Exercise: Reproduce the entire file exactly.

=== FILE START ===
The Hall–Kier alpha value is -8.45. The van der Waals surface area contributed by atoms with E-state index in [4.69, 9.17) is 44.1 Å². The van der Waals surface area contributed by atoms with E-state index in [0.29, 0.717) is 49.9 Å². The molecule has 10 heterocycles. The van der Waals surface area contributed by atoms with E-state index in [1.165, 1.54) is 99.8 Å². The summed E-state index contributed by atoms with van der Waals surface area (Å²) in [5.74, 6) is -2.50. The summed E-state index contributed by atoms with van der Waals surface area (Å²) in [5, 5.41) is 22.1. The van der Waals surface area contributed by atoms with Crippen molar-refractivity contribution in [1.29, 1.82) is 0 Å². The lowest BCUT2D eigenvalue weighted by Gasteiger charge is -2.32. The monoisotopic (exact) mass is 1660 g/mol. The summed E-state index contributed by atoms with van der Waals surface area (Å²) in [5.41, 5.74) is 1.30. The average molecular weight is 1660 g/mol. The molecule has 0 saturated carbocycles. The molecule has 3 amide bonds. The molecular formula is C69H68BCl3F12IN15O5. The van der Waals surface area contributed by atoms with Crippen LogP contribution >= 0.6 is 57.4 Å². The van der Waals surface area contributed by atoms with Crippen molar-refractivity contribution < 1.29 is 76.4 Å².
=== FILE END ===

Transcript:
The Hall–Kier alpha value is -8.45. The van der Waals surface area contributed by atoms with E-state index in [4.69, 9.17) is 44.1 Å². The van der Waals surface area contributed by atoms with E-state index in [0.29, 0.717) is 49.9 Å². The molecule has 10 heterocycles. The van der Waals surface area contributed by atoms with E-state index in [1.165, 1.54) is 99.8 Å². The summed E-state index contributed by atoms with van der Waals surface area (Å²) in [5.74, 6) is -2.50. The summed E-state index contributed by atoms with van der Waals surface area (Å²) in [5, 5.41) is 22.1. The van der Waals surface area contributed by atoms with Crippen molar-refractivity contribution in [1.29, 1.82) is 0 Å². The lowest BCUT2D eigenvalue weighted by Gasteiger charge is -2.32. The monoisotopic (exact) mass is 1660 g/mol. The summed E-state index contributed by atoms with van der Waals surface area (Å²) in [5.41, 5.74) is 1.30. The average molecular weight is 1660 g/mol. The molecule has 0 saturated carbocycles. The molecule has 3 amide bonds. The molecular formula is C69H68BCl3F12IN15O5. The van der Waals surface area contributed by atoms with Crippen LogP contribution >= 0.6 is 57.4 Å². The van der Waals surface area contributed by atoms with Crippen molar-refractivity contribution < 1.29 is 76.4 Å².